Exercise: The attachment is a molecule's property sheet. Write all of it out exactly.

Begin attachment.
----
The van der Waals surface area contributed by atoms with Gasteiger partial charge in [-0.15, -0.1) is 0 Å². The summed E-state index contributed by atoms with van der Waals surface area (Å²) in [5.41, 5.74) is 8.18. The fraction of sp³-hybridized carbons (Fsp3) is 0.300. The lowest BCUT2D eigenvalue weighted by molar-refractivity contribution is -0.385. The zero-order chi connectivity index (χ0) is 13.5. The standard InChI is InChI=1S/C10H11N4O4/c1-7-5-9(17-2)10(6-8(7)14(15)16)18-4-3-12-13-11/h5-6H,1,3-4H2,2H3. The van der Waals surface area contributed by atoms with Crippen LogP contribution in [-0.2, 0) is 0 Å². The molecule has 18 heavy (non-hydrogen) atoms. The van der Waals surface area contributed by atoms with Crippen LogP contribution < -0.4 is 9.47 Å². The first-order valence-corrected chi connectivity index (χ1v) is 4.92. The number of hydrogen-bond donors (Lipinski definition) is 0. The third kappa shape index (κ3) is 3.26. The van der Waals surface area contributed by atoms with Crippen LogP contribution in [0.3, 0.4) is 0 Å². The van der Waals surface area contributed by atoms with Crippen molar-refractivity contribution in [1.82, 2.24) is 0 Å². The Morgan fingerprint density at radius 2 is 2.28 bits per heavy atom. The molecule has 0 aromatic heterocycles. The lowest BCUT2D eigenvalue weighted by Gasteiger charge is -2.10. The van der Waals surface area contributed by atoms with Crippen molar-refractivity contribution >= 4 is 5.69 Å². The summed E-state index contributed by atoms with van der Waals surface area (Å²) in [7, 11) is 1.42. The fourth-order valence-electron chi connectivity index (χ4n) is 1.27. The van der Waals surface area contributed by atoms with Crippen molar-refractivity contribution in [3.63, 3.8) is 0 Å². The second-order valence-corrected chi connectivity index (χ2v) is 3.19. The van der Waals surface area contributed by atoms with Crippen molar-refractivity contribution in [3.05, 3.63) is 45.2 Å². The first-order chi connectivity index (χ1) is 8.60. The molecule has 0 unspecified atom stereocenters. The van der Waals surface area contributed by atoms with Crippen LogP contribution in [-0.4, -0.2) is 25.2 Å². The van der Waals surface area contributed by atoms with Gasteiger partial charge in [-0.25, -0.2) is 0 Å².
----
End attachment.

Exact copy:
The van der Waals surface area contributed by atoms with Gasteiger partial charge in [-0.15, -0.1) is 0 Å². The summed E-state index contributed by atoms with van der Waals surface area (Å²) in [5.41, 5.74) is 8.18. The fraction of sp³-hybridized carbons (Fsp3) is 0.300. The lowest BCUT2D eigenvalue weighted by molar-refractivity contribution is -0.385. The zero-order chi connectivity index (χ0) is 13.5. The standard InChI is InChI=1S/C10H11N4O4/c1-7-5-9(17-2)10(6-8(7)14(15)16)18-4-3-12-13-11/h5-6H,1,3-4H2,2H3. The van der Waals surface area contributed by atoms with Crippen LogP contribution in [-0.2, 0) is 0 Å². The molecule has 18 heavy (non-hydrogen) atoms. The van der Waals surface area contributed by atoms with Crippen LogP contribution < -0.4 is 9.47 Å². The first-order valence-corrected chi connectivity index (χ1v) is 4.92. The number of hydrogen-bond donors (Lipinski definition) is 0. The third kappa shape index (κ3) is 3.26. The van der Waals surface area contributed by atoms with Crippen LogP contribution in [0.3, 0.4) is 0 Å². The van der Waals surface area contributed by atoms with Crippen molar-refractivity contribution in [1.82, 2.24) is 0 Å². The Morgan fingerprint density at radius 2 is 2.28 bits per heavy atom. The molecule has 0 aromatic heterocycles. The lowest BCUT2D eigenvalue weighted by Gasteiger charge is -2.10. The van der Waals surface area contributed by atoms with Crippen molar-refractivity contribution >= 4 is 5.69 Å². The summed E-state index contributed by atoms with van der Waals surface area (Å²) in [7, 11) is 1.42. The fourth-order valence-electron chi connectivity index (χ4n) is 1.27. The van der Waals surface area contributed by atoms with Crippen molar-refractivity contribution in [3.63, 3.8) is 0 Å². The second-order valence-corrected chi connectivity index (χ2v) is 3.19. The van der Waals surface area contributed by atoms with Crippen molar-refractivity contribution in [3.05, 3.63) is 45.2 Å². The first-order chi connectivity index (χ1) is 8.60. The molecule has 0 unspecified atom stereocenters. The van der Waals surface area contributed by atoms with Crippen LogP contribution in [-0.4, -0.2) is 25.2 Å². The van der Waals surface area contributed by atoms with Gasteiger partial charge in [-0.25, -0.2) is 0 Å².